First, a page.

Alba Barrio Martin is Mayor for a New Rural Generation

Alba Barrio Martin grew up in a village of 90 inhabitants in the province of Segovia, Spain. Her father was mayor of the village of Grajera for many years before Barrio took his place at age 25. “My father always taught us that this is the best place one can be – once you leave, you’ll soon realize it,” she smiles.  

For many living in rural Spain, shrinking villages, deserted houses, and dwindling public services are a fact of life. And for many young people, the dream is to leave and head to the big cities of Madrid or Barcelona in search of a better life. 

But once Barrio had finished her studies in Madrid, she returned to Grajera. Many of her city friends asked if she was crazy when she told them she was moving back to Grajera. Yet her siblings did the same as did roughly half of the people she grew up with. “We have grown up with the idea that one can live and develop, both personally and professionally, in a village just as well as in the city,” she says. 

For me the best thing about being mayor is working each and every day for the future of our village.

The average age of Grajera’s inhabitants is just 38 and Barrio says she can count the number of the village’s pensioners on one hand. Millennials like herself are well suited to rural life, believes the young mayor, because they know how to use the digital technologies now available to them and because of their higher levels of education.

Since her childhood, the population of the village has swelled to approximately 250 inhabitants. During a six month period last year, Grajera welcomed thirty newcomers – half of them moved to the village with the help of an initiative called Project Arraigo. Founded by agricultural engineer Enrique Martínez Pomar, the project works with urban dwellers who want to start a new life in the country. They currently have 9,000 families across Spain in their database who have expressed interest in making the move.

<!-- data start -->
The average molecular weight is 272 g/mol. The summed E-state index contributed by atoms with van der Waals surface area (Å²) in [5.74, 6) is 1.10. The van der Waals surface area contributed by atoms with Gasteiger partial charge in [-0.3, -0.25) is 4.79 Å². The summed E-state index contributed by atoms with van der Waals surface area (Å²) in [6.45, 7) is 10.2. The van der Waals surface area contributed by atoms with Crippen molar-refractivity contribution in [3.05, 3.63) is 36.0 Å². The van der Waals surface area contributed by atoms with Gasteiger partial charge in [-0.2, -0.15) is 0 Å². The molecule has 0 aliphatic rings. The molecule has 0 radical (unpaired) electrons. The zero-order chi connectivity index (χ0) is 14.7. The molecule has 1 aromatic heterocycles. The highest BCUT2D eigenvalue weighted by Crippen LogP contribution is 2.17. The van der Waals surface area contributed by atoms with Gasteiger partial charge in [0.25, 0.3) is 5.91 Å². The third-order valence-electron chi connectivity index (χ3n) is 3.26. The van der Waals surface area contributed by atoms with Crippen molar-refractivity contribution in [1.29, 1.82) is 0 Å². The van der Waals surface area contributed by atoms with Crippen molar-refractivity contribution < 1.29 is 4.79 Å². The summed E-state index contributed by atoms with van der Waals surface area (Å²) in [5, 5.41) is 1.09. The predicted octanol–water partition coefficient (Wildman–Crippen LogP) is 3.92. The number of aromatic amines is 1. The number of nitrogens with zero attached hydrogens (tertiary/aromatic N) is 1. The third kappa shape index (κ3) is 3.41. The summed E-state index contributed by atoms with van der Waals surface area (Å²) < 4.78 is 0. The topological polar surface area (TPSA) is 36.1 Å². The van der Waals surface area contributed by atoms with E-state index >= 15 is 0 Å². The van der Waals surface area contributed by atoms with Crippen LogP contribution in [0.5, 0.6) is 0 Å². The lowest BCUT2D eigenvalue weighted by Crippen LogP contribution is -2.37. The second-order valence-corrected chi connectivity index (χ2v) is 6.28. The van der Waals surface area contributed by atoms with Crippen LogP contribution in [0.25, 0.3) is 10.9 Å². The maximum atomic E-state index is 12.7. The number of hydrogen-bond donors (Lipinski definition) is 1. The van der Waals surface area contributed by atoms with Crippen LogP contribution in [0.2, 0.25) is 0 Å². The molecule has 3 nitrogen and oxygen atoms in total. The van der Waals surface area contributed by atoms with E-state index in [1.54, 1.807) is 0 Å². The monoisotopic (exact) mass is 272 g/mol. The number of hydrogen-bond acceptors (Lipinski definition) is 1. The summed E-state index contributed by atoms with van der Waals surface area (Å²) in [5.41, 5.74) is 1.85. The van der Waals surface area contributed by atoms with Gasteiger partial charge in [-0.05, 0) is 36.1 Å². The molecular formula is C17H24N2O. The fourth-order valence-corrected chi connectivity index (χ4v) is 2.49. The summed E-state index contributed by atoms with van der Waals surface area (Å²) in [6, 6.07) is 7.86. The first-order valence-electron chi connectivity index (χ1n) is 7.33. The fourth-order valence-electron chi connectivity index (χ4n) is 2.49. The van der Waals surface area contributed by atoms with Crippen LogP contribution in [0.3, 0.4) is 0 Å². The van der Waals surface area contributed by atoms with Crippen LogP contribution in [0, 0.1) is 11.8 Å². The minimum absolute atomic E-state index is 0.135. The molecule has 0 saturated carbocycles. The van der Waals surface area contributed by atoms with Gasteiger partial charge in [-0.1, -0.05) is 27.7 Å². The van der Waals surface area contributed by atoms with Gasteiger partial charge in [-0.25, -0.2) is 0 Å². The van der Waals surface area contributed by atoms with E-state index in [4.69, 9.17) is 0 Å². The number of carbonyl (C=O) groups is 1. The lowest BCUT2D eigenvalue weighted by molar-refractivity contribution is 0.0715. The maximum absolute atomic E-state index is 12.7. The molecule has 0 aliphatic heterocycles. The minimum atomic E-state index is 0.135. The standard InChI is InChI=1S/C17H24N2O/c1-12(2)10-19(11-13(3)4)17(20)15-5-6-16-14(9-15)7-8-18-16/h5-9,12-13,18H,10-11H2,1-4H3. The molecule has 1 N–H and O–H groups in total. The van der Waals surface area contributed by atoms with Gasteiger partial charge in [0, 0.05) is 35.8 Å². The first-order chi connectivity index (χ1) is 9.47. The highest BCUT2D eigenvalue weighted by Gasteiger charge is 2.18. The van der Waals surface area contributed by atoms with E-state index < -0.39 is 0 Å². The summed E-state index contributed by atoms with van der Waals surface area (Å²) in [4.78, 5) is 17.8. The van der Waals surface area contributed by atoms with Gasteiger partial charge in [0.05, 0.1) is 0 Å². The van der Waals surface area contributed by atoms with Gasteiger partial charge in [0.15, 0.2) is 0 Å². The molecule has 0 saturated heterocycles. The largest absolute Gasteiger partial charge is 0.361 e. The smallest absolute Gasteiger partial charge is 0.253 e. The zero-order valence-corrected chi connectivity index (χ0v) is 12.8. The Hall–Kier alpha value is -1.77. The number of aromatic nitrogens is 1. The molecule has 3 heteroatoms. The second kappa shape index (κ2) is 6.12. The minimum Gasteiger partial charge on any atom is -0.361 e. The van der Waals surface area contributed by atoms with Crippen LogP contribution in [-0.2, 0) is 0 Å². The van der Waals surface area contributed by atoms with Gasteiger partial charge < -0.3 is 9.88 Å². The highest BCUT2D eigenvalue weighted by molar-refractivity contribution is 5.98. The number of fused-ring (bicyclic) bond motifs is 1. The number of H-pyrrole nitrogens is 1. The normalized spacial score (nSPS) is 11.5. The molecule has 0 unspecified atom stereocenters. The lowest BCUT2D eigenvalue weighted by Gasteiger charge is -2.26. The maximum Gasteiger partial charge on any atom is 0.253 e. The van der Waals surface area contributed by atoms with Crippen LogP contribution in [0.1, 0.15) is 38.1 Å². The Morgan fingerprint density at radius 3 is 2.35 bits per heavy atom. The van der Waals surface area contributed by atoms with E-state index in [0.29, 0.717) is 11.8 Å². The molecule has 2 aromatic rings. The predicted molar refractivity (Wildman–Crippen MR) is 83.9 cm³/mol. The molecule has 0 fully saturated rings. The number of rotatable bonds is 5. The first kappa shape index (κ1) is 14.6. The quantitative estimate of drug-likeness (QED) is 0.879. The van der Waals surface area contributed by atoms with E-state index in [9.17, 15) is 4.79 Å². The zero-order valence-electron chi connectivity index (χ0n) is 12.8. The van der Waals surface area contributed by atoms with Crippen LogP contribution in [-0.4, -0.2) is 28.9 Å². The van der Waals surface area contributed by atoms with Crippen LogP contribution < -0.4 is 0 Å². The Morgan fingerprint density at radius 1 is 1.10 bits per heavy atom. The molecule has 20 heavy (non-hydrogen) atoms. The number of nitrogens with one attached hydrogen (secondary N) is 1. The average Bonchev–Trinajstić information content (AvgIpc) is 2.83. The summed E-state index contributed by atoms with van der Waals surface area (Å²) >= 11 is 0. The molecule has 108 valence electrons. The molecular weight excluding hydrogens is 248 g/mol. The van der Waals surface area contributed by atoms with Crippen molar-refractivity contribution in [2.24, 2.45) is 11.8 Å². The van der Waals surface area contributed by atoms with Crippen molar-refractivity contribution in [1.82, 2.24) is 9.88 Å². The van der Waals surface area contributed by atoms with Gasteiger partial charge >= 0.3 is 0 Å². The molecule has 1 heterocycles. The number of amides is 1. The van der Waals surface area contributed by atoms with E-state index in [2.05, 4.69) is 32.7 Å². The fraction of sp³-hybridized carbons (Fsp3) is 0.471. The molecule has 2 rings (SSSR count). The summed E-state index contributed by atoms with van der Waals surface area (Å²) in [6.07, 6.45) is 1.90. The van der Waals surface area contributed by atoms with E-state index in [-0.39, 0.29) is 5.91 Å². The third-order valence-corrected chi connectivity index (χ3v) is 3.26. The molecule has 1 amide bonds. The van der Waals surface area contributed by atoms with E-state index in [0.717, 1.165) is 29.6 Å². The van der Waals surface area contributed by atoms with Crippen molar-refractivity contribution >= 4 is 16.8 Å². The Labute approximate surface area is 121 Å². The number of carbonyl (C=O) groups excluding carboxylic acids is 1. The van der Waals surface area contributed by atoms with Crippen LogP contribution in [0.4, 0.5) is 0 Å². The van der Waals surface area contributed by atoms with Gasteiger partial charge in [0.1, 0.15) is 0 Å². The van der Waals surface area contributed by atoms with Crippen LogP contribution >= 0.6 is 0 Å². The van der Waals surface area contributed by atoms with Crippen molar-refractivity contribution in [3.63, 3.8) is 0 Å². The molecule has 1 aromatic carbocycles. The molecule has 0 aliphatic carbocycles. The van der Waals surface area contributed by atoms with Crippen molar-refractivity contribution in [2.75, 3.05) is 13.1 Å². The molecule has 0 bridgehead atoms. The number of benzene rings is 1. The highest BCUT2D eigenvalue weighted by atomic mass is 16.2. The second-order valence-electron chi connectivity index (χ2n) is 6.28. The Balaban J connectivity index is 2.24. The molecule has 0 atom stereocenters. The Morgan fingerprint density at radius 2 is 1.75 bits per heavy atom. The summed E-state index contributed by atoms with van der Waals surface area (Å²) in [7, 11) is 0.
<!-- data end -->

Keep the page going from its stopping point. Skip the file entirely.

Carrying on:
“Living in the countryside is not for everyone,” admits Barrio. “Some say rural life is isolated, lacking in culture and opportunities for leisure activities – but some say the same about Madrid!” she laughs. It’s a question of priorities. For the young mayor, raising her children in the countryside is particularly important. 

She also believes in giving back to her community. For her, being a mayor is first and foremost about service. Before becoming mayor, she served on the village’s cultural committee for more than a decade. Many of her contemporaries who worked with her there now serve on the town council. A dedication to serve and help others is what unites them. “For me the best thing about being mayor is working each and every day for the future of our village.”

Barrio, who holds an office job along with her mayoral role, does not see herself as a politician in the traditional sense of the word. However she admits that politics still exists, even in this small village. There are struggles with opposing forces within the town council – those who are less eager to embrace change and those who are pushing for it.